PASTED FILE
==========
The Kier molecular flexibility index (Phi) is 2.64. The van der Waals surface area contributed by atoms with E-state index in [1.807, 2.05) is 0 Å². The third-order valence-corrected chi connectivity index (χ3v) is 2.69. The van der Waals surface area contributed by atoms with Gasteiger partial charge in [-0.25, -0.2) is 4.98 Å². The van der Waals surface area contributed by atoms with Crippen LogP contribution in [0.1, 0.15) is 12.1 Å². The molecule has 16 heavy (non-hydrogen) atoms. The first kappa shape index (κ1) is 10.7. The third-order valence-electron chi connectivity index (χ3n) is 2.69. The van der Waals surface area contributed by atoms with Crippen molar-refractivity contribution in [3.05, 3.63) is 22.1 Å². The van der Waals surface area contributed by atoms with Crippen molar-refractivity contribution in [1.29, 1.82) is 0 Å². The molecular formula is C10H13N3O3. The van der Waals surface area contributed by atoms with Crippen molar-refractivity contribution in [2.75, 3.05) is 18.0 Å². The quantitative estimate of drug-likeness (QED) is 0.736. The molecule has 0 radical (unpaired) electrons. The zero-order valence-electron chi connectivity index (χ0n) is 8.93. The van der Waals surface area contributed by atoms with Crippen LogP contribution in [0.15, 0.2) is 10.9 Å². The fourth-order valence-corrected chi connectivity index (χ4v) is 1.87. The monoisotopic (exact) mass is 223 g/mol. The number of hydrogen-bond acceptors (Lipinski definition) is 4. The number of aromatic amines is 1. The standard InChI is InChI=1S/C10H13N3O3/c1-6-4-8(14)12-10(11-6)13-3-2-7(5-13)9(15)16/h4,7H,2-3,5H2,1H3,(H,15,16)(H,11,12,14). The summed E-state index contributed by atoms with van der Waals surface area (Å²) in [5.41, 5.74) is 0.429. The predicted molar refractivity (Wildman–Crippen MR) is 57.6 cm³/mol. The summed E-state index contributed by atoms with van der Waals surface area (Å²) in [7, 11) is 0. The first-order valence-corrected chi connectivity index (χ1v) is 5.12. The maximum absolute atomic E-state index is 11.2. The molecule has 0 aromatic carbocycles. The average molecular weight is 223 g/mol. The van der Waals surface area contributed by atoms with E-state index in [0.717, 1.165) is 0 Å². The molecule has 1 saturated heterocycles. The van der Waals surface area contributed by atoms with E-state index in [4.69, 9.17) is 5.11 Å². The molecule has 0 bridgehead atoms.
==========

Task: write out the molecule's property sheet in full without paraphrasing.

The Kier molecular flexibility index (Phi) is 2.64. The van der Waals surface area contributed by atoms with E-state index in [1.807, 2.05) is 0 Å². The third-order valence-corrected chi connectivity index (χ3v) is 2.69. The van der Waals surface area contributed by atoms with Gasteiger partial charge in [-0.25, -0.2) is 4.98 Å². The van der Waals surface area contributed by atoms with Crippen LogP contribution in [0.1, 0.15) is 12.1 Å². The molecule has 16 heavy (non-hydrogen) atoms. The first kappa shape index (κ1) is 10.7. The third-order valence-electron chi connectivity index (χ3n) is 2.69. The van der Waals surface area contributed by atoms with Crippen molar-refractivity contribution in [3.05, 3.63) is 22.1 Å². The van der Waals surface area contributed by atoms with Crippen molar-refractivity contribution in [1.29, 1.82) is 0 Å². The molecular formula is C10H13N3O3. The van der Waals surface area contributed by atoms with Crippen molar-refractivity contribution in [2.75, 3.05) is 18.0 Å². The quantitative estimate of drug-likeness (QED) is 0.736. The molecule has 0 radical (unpaired) electrons. The zero-order valence-electron chi connectivity index (χ0n) is 8.93. The van der Waals surface area contributed by atoms with Crippen LogP contribution in [0.15, 0.2) is 10.9 Å². The fourth-order valence-corrected chi connectivity index (χ4v) is 1.87. The monoisotopic (exact) mass is 223 g/mol. The number of hydrogen-bond acceptors (Lipinski definition) is 4. The number of aromatic amines is 1. The standard InChI is InChI=1S/C10H13N3O3/c1-6-4-8(14)12-10(11-6)13-3-2-7(5-13)9(15)16/h4,7H,2-3,5H2,1H3,(H,15,16)(H,11,12,14). The summed E-state index contributed by atoms with van der Waals surface area (Å²) in [5.41, 5.74) is 0.429. The predicted molar refractivity (Wildman–Crippen MR) is 57.6 cm³/mol. The summed E-state index contributed by atoms with van der Waals surface area (Å²) in [7, 11) is 0. The first-order valence-corrected chi connectivity index (χ1v) is 5.12. The maximum absolute atomic E-state index is 11.2. The molecule has 0 aromatic carbocycles. The average molecular weight is 223 g/mol. The van der Waals surface area contributed by atoms with E-state index in [0.717, 1.165) is 0 Å². The molecule has 1 saturated heterocycles. The van der Waals surface area contributed by atoms with E-state index in [4.69, 9.17) is 5.11 Å². The molecule has 0 bridgehead atoms.